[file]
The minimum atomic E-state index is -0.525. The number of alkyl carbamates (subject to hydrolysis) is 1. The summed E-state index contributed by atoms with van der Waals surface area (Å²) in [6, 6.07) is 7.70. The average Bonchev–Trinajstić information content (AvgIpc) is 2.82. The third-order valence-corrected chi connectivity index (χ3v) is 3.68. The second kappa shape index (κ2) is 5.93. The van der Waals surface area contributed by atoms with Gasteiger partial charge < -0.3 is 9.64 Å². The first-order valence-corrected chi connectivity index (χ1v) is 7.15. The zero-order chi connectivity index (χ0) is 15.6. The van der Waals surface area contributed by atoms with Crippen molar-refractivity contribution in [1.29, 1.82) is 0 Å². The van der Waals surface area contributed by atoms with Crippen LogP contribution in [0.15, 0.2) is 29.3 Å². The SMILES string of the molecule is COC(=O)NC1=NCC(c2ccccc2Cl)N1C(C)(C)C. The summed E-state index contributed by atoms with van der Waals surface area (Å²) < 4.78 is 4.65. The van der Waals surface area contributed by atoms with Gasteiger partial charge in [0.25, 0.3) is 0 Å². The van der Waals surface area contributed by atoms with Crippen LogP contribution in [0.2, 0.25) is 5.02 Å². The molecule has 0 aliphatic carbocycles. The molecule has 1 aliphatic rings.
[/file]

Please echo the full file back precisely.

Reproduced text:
The minimum atomic E-state index is -0.525. The number of alkyl carbamates (subject to hydrolysis) is 1. The summed E-state index contributed by atoms with van der Waals surface area (Å²) in [6, 6.07) is 7.70. The average Bonchev–Trinajstić information content (AvgIpc) is 2.82. The third-order valence-corrected chi connectivity index (χ3v) is 3.68. The second kappa shape index (κ2) is 5.93. The van der Waals surface area contributed by atoms with Gasteiger partial charge < -0.3 is 9.64 Å². The first-order valence-corrected chi connectivity index (χ1v) is 7.15. The zero-order chi connectivity index (χ0) is 15.6. The van der Waals surface area contributed by atoms with Crippen molar-refractivity contribution in [1.29, 1.82) is 0 Å². The van der Waals surface area contributed by atoms with Crippen LogP contribution in [0.15, 0.2) is 29.3 Å². The SMILES string of the molecule is COC(=O)NC1=NCC(c2ccccc2Cl)N1C(C)(C)C. The summed E-state index contributed by atoms with van der Waals surface area (Å²) < 4.78 is 4.65. The van der Waals surface area contributed by atoms with Gasteiger partial charge in [0.25, 0.3) is 0 Å². The van der Waals surface area contributed by atoms with Crippen LogP contribution in [0.2, 0.25) is 5.02 Å². The molecule has 0 aliphatic carbocycles. The molecule has 1 aliphatic rings.